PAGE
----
One particular artist who probably has a larger discography than any other dance musician and who can transform feelings into his music is none other than deadmau5. It would be nearly impossible to write an article on the emotions of electronica without discussing the works of Joel Zimmerman. Now I could write all day on the mau5, but to look at a few of his tracks gives you enough of an idea to see how “real” electronic music is and how much emotion can be poured out into tracks. One such track, a lesser known mau5 tune is “Monday” and listening you can experience the sadness Joel must have been going through at the time during a point in his life when he was probably very much on the brink of giving up music completely (2006). Looking at a song written for a massive mau5 fan who sadly passed away: “Bleed” is another example of the sheer power of music and shows exactly how the synthesizer can be programmed to delve into the meaning of life itself. Then there are other deadmau5 productions which quite simply can not be described in any form possible. The sort of songs so far down the rabbit hole that they can only be experienced to be understood. Music and notes which bring out a sheet of shivers all over our bodies and which give us a deeper understanding of ourselves and our connection to music. “Strobe” is one of these songs. For anyone who hasn’t heard it, prepare yourself for the greatest dance song of all time. A ballad of electronica which gives a much larger meaning to dance culture, from the good times and the bad, bringing us through exactly what and why we love this music, and why this is such an integral part of our lives, the goosebumps never lie, and are only brought out during a moment in life which is very real and very human. That’s what this song taps into. That real human feeling of life itself.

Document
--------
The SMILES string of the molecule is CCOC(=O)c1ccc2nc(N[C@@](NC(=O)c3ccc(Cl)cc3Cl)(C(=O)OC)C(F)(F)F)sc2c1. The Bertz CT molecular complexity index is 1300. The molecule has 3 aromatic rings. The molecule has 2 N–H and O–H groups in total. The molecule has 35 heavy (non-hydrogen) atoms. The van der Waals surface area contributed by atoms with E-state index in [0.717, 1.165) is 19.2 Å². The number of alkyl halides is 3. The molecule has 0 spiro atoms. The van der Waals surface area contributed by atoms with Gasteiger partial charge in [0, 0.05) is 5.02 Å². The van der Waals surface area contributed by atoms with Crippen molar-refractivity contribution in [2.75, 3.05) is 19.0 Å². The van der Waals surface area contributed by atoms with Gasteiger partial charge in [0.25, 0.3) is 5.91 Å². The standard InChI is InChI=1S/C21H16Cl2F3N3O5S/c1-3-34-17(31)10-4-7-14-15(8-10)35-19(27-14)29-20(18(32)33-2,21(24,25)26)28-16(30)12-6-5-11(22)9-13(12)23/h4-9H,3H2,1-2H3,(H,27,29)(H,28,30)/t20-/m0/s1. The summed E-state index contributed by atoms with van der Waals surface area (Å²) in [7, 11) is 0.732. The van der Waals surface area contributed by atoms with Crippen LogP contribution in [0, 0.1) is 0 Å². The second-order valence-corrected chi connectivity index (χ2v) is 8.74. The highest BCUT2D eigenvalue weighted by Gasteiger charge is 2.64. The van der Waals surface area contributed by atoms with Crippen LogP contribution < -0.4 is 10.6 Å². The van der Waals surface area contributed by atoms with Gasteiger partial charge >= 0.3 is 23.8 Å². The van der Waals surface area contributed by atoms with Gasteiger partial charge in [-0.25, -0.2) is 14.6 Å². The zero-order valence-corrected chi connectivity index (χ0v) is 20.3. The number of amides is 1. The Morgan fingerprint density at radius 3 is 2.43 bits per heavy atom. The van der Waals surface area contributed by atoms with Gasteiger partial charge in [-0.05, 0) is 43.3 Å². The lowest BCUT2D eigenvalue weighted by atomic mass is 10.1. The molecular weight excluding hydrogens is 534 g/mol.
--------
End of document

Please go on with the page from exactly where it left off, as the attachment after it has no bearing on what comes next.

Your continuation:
Delving deeper into the electronic relm, we find artists like Aphex Twin who’s ambient tracks such as “Rhubarb”, with it’s trance inducing and relaxing pads take us to a dark and melancholy place, where we ponder on our entire lives and everything that has gone right and wrong. What has to be the best Aphex tune, and the best ambient recording of all time is “Lichen,” you’ll be extremely hard pressed to find any song at all from any genre that elicits emotion like this. I can only picture lying on my deathbed, looking back at the events of my life and all of the equally happy and sad moments, the moments that gave me goosebumps, the times I broke down uncontrollably, and the times when I was so filled with happiness, so filled with euphoria and exhilaration that every problem in life seemed so insignificant in comparison to the joy I was experiencing. Life has its ups and downs and that’s just part of the journey, and listening to Lichen makes me feel as though I’m at the end of that journey-but not in a sad way. That is what an artist aims for, that is why art forms are held with such high esteem among humans, and to slate an art form such as electronic music for “lacking depth” is beyond ridiculous. It would probably be more accurate to say the person themself lacks depth for being unable to see the beauty in electronica, for not being able to look past what’s popular, and for sadly not being able to understand and experience the same feelings we all derive from dance music, from the times when the music has helped lift us, to when it has helped to console us. No matter what the feeling, there is always an electronic song out there, and to say otherwise is downright absurd.